New Lambeth Picturehouse will not pay London Living Wage

Written by on 17 October, 2018 in News - No comments
The West Norwood Picturehouse site earlier this year

The West Norwood Picturehouse site earlier this year

Staff at the new Picturehouse cinema in West Norwood that shares its premises with a Lambeth council library and is due to open on 9 November will not be paid the London Living Wage.

The council said that it would continue to press Picturehouse to pay the Living Wage.

Workers at Brixton’s Ritzy cinema, also part of the Picturehouse chain, have been campaigning for the Living Wage and trade union rights for several years. An employment tribunal has ruled that union members involved in the campaign were unfairly dismissed.

The council prides itself on being a Living Wage employer and encouraging its contractors to follow suit.

It has contributed more than £3 million to the estimated total cost of about £6 million for the new cinema/library.

Picturehouse came up with the other £3 million and will be responsible for maintaining the building.

In December 2014 the council said it had “negotiated with Picturehouse that, in line with council policy, staff employed by the Picturehouse for the West Norwood cinema would be paid the equivalent of London Living Wage”.

The London Living Wage currently stands at £10.20 and is due to be reviewed soon.

Ritzy workers in Windrush Square at the weekend

Living Wage campaigners outside the Ritzy in Brixton

Picturehouse said that 25 new jobs would be created at the cinema and that all staff would be on fixed-term contracts paying a minimum of £9.99 per hour. This calculation is based on staff working an eight-hour shift including paid breaks.

“In addition to this base rate, and a range of staff benefits, bonuses are paid every month – making the West Norwood Library and Picturehouse among the highest-paid employees on the high street,” the company said.

A Lambeth council spokesman said: “All Lambeth library staff are paid at least the London Living Wage, in line with council policy.

“Lambeth council is proud to be a London Living Wage employer and first introduced the policy in 2012.

“The council’s contractors are also required to be London Living Wage employers.

“Council leader Cllr Lib Peck has met with Picturehouse on a number of occasions and recently wrote to their managing director calling on the company to sign up to the London Living Wage. That lobbying will continue in the hope that their policy changes soon.”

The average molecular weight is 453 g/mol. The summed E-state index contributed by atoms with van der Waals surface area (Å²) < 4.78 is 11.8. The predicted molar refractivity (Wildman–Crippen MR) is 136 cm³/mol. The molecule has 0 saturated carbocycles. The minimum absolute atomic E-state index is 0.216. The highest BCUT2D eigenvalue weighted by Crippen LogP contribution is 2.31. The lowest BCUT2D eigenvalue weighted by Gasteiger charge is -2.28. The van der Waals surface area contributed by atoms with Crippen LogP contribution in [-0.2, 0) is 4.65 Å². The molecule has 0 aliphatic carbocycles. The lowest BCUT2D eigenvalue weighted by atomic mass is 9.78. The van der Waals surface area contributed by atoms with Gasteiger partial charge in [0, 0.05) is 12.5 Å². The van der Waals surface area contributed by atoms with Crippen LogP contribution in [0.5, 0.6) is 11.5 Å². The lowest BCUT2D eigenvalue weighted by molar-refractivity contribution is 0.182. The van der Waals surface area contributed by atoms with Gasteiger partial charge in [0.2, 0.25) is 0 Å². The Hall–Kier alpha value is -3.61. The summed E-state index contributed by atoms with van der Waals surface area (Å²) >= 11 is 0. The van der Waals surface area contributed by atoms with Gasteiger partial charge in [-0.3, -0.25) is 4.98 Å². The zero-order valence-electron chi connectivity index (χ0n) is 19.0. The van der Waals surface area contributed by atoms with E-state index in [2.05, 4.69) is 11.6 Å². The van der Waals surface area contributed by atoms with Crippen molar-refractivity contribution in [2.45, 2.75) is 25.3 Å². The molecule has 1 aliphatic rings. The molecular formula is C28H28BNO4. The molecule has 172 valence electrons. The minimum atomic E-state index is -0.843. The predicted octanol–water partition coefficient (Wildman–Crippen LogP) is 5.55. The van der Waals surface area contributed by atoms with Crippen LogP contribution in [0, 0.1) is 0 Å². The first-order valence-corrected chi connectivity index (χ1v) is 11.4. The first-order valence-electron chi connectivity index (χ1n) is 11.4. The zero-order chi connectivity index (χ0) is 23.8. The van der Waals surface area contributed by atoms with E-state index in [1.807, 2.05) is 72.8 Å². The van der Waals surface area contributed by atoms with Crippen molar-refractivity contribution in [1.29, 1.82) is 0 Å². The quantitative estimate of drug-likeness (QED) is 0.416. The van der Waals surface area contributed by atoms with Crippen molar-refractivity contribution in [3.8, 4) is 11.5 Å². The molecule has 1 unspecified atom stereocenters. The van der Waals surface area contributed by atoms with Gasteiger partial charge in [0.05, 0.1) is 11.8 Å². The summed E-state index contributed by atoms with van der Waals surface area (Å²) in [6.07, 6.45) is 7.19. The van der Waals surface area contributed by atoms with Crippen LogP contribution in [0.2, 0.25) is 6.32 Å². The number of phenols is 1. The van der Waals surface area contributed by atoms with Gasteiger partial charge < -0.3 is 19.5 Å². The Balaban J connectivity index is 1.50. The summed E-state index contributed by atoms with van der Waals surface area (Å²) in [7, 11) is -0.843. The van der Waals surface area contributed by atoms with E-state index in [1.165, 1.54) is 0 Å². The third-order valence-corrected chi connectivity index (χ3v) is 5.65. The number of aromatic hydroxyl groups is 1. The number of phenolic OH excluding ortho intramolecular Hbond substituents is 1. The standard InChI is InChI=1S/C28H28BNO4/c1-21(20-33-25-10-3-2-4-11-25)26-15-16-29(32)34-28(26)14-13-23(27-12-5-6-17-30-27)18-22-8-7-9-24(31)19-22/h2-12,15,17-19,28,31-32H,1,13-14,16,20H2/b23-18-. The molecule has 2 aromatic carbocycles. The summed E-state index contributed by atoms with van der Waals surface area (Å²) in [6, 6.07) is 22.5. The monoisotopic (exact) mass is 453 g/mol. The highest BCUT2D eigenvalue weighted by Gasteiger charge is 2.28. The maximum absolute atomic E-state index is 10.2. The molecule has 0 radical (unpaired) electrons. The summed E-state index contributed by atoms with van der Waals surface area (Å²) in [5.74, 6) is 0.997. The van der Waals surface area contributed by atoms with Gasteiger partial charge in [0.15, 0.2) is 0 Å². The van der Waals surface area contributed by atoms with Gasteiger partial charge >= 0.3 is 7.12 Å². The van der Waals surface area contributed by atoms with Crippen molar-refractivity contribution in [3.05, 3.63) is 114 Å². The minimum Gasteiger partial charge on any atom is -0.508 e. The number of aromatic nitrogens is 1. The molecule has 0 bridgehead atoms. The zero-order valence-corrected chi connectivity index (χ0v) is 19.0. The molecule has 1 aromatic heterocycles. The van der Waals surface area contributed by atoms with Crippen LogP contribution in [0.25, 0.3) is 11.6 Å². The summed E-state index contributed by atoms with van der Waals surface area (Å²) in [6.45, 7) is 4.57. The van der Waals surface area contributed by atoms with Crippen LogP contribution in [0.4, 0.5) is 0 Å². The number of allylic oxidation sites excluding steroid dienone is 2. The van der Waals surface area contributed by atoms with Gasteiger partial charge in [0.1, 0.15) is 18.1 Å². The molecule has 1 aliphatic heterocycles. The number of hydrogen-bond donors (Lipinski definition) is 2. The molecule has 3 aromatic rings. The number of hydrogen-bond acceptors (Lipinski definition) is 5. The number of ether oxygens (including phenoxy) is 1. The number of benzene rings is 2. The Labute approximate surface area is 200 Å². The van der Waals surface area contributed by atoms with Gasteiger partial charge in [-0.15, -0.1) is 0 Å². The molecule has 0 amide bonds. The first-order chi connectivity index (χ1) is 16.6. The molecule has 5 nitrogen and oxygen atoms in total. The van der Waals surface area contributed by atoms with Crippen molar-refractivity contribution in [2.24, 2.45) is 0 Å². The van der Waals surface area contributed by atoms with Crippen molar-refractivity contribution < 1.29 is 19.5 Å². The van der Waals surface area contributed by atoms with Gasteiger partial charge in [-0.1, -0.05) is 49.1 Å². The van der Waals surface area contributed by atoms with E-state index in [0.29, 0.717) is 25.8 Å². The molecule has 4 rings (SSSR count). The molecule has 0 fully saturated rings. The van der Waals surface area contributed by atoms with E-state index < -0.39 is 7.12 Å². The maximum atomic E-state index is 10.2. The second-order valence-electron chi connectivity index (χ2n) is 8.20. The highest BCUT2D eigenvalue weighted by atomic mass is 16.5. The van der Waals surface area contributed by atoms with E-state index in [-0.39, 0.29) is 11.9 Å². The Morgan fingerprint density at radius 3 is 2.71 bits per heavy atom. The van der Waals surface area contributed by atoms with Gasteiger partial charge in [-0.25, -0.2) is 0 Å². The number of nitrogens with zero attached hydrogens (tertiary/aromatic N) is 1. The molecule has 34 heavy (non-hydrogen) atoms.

Picturehouse is part of the global cinema conglomerate Cineworld. Earlier this year it paid $3.6 billion for the US Regal cinema chain.

Cineworld Group plc made an operating profit of £127.5 million in the year to 31 December 2017, an increase of nearly 15% on the previous 12 months that was passed on to shareholders in increased dividend payments.

Announcing the delayed opening date, Cllr Sonia Winifred, Lambeth council cabinet member for equalities and culture, said she was delighted by the opening.

“It is going to provide the local community with a wonderful resource for learning, culture and entertainment, with a fully stocked and staffed town centre library with excellent facilities and technology alongside a cinema and bar, with community meeting space and employment opportunities,” she said.

“It’s taken a little longer than we had hoped, but now it’s now ready to enjoy.”

The new cinema is planned to have four screens with approximate capacities ranging from 75 to 220.

The cinema and library will occupy a remodelled modernist building that was opened by Princess Margaret in 1969.

Stanley Kubrick shot scenes for A Clockwork Orange in and around the building in 1971.

The new uses retain its sequence of flat and sloping roofs and brick and tile floors.

There will be a café and bar in the main lobby.

The building will also house a community room that can accommodate 50 seats. It will have a kitchenette and be linked to the rear courtyard.

About the Author

Alan Slingsby moved to Brixton just as the 1981 uprising began. His nearest pub was the Effra and nearest off licence the Frontline — long gone in an earlier wave of closures of treasured community establishments. Has edited newspapers for the National Union of Students and National Union of Teachers. Now makes a living designing magazines and books and anything else people will pay him for.

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